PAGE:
Sure, pharmaceutical companies have a complex legal and regulatory framework to navigate.
The vaccine industry is drastically different.
It’s a much smaller industry (less than one-10th of the size), the profit margins are smaller and it still faces the same regulatory scrutiny.
Is it any wonder that just four companies control 80 percent of the market?
Wayne Pisano of Cranbury-based VaxInnate explained the market’s size and returns leave something to be desired.
“And it’s a lot smaller than the pharmaceutical industry: It’s a $25 billion market,” he said. “There’s such a high barrier to entry in a market that’s generally high-volume and relatively low-priced.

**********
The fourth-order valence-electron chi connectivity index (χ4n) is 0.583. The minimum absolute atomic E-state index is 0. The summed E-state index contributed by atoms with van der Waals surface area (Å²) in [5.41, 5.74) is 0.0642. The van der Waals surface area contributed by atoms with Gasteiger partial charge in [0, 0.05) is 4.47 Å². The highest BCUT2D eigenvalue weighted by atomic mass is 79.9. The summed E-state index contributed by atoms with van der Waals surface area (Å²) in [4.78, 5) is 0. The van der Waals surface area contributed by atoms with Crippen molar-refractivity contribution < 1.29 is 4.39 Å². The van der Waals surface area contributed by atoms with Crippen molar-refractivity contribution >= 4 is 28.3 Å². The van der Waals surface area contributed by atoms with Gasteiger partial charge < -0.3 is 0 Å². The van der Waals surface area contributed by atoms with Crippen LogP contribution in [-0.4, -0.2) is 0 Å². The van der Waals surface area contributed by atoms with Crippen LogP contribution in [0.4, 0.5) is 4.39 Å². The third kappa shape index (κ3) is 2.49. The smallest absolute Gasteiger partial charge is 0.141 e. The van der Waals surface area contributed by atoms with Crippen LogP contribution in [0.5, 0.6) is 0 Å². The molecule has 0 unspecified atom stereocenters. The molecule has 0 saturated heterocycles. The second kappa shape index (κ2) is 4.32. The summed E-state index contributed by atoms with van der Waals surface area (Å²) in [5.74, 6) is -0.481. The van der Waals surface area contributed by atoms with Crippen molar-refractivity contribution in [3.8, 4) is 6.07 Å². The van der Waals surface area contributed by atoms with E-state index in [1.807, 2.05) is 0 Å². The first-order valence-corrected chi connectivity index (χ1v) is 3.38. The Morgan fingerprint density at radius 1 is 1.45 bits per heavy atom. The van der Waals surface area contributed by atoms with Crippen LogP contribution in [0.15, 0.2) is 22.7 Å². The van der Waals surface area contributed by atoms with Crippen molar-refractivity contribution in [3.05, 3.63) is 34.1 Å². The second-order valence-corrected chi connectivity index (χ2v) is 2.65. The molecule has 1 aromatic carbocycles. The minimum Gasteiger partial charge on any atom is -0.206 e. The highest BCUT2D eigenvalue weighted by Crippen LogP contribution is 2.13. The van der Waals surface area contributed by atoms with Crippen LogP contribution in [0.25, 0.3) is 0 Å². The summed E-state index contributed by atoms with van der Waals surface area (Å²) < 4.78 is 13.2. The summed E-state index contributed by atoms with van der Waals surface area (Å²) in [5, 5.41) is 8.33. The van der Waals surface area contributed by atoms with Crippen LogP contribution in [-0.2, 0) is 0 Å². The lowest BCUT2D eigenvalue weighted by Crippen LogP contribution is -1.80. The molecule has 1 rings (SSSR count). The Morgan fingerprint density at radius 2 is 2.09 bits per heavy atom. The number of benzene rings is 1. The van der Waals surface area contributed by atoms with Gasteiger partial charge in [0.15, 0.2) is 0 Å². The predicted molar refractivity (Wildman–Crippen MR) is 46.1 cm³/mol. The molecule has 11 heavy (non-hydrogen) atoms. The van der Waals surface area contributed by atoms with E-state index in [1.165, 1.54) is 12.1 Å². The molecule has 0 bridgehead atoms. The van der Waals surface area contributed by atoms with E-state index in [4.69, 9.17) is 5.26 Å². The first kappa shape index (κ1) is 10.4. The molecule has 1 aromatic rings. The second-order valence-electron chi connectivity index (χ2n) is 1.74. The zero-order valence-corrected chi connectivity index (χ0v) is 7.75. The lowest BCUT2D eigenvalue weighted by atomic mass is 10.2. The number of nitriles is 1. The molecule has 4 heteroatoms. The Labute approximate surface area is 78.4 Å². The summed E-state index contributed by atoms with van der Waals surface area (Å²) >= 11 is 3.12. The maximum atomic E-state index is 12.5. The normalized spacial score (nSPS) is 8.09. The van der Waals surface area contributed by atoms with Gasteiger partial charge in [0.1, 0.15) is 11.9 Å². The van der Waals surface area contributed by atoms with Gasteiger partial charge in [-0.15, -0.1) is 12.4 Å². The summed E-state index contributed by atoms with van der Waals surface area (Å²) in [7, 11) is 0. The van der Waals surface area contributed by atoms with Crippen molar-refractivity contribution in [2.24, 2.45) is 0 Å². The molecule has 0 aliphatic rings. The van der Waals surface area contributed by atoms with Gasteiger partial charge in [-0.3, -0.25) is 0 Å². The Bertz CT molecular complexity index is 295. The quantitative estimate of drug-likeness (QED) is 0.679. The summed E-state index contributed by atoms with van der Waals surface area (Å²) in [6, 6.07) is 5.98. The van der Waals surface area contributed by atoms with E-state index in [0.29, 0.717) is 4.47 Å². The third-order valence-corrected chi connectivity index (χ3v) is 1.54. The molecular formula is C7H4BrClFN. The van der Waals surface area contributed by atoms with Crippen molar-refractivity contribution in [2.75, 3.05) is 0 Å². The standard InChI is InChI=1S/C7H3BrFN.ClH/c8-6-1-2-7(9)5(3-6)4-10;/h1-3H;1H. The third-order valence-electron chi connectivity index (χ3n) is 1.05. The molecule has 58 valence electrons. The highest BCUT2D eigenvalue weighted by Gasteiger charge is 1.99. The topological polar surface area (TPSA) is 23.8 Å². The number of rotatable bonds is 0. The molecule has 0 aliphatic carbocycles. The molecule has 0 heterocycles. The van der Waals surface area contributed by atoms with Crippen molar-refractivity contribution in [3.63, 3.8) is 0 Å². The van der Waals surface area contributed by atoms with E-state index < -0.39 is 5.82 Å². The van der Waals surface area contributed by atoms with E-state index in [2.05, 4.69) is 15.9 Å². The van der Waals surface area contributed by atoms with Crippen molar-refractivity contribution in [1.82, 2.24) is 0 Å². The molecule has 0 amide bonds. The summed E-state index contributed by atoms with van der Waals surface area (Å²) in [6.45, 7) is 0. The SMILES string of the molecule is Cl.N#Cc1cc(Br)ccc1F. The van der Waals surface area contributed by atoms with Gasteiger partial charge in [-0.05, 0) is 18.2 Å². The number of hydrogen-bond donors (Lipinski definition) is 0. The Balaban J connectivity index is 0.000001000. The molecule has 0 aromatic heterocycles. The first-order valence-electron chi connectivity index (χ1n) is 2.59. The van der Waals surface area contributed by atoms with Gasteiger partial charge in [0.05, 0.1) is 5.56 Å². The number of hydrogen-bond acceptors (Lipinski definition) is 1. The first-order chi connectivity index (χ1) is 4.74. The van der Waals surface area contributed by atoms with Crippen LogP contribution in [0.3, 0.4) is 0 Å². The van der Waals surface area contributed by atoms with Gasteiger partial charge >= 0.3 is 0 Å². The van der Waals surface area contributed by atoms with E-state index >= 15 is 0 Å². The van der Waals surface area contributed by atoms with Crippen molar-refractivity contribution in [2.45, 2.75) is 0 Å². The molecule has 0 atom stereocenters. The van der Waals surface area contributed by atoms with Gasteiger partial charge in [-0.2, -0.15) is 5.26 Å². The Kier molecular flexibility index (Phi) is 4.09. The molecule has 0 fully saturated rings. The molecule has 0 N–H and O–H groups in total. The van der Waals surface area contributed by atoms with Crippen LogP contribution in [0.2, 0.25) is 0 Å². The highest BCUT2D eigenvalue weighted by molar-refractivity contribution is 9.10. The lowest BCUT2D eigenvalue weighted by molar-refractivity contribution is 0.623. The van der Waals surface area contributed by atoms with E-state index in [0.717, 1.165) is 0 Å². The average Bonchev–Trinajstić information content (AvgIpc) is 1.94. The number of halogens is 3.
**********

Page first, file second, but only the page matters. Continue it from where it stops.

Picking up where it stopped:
“If you’ve ever received a flu shot, and if you paid $25, it was probably a lot.”
That being said, Pisano feels the cutting-edge manufacturing technology implemented by his VaxInnate makes the industry a whole lot less daunting.
It’s why he’s hopeful his company can get a bigger share of a market currently dominated by companies with Jersey ties such as Sanofi and Merck, as well as GSK and Pfizer.
Typically, Pisano said, the vaccine industry takes a large capital investment to enter.
“You’re working with live viruses and bacteria, so from a manufacturing perspective you have to build dedicated facilities,” Pisano said. “Establishing an egg-based facility (to develop) influenza vaccines can cost $250 million … and can take up to half a city block of space.
“A cell culture facility costs up to $750 million.”